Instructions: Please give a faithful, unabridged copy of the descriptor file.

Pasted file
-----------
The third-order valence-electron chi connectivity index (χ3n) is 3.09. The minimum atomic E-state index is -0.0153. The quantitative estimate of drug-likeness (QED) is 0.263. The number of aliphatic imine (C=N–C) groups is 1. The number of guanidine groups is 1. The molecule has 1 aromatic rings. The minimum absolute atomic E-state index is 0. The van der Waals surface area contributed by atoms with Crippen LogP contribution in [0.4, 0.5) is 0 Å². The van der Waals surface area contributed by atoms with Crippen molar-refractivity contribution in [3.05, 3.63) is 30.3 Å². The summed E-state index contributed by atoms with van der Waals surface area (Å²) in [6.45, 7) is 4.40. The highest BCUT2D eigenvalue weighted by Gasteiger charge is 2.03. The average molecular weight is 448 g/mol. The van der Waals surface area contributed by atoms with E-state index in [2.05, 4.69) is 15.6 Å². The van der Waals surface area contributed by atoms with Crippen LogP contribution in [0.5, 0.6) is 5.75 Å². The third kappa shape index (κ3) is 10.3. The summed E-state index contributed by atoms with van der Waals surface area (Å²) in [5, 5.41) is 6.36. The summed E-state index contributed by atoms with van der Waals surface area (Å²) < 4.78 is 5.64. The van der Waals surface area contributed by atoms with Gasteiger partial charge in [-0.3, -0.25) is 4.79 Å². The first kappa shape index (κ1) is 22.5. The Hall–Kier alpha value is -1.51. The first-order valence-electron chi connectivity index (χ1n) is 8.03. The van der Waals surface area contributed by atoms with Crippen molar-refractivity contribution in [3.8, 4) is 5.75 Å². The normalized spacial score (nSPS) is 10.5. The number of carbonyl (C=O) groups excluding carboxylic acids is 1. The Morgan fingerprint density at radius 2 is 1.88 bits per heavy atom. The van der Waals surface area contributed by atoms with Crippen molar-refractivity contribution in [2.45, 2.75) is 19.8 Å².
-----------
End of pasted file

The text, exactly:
The third-order valence-electron chi connectivity index (χ3n) is 3.09. The minimum atomic E-state index is -0.0153. The quantitative estimate of drug-likeness (QED) is 0.263. The number of aliphatic imine (C=N–C) groups is 1. The number of guanidine groups is 1. The molecule has 1 aromatic rings. The minimum absolute atomic E-state index is 0. The van der Waals surface area contributed by atoms with Crippen LogP contribution in [0.4, 0.5) is 0 Å². The van der Waals surface area contributed by atoms with Crippen molar-refractivity contribution in [3.05, 3.63) is 30.3 Å². The summed E-state index contributed by atoms with van der Waals surface area (Å²) in [6.45, 7) is 4.40. The highest BCUT2D eigenvalue weighted by Gasteiger charge is 2.03. The average molecular weight is 448 g/mol. The van der Waals surface area contributed by atoms with E-state index in [2.05, 4.69) is 15.6 Å². The van der Waals surface area contributed by atoms with Crippen LogP contribution in [0.5, 0.6) is 5.75 Å². The third kappa shape index (κ3) is 10.3. The summed E-state index contributed by atoms with van der Waals surface area (Å²) in [5, 5.41) is 6.36. The summed E-state index contributed by atoms with van der Waals surface area (Å²) < 4.78 is 5.64. The van der Waals surface area contributed by atoms with Gasteiger partial charge in [-0.3, -0.25) is 4.79 Å². The first kappa shape index (κ1) is 22.5. The Hall–Kier alpha value is -1.51. The first-order valence-electron chi connectivity index (χ1n) is 8.03. The van der Waals surface area contributed by atoms with Crippen molar-refractivity contribution in [3.8, 4) is 5.75 Å². The normalized spacial score (nSPS) is 10.5. The number of carbonyl (C=O) groups excluding carboxylic acids is 1. The Morgan fingerprint density at radius 2 is 1.88 bits per heavy atom. The van der Waals surface area contributed by atoms with Crippen molar-refractivity contribution in [2.45, 2.75) is 19.8 Å².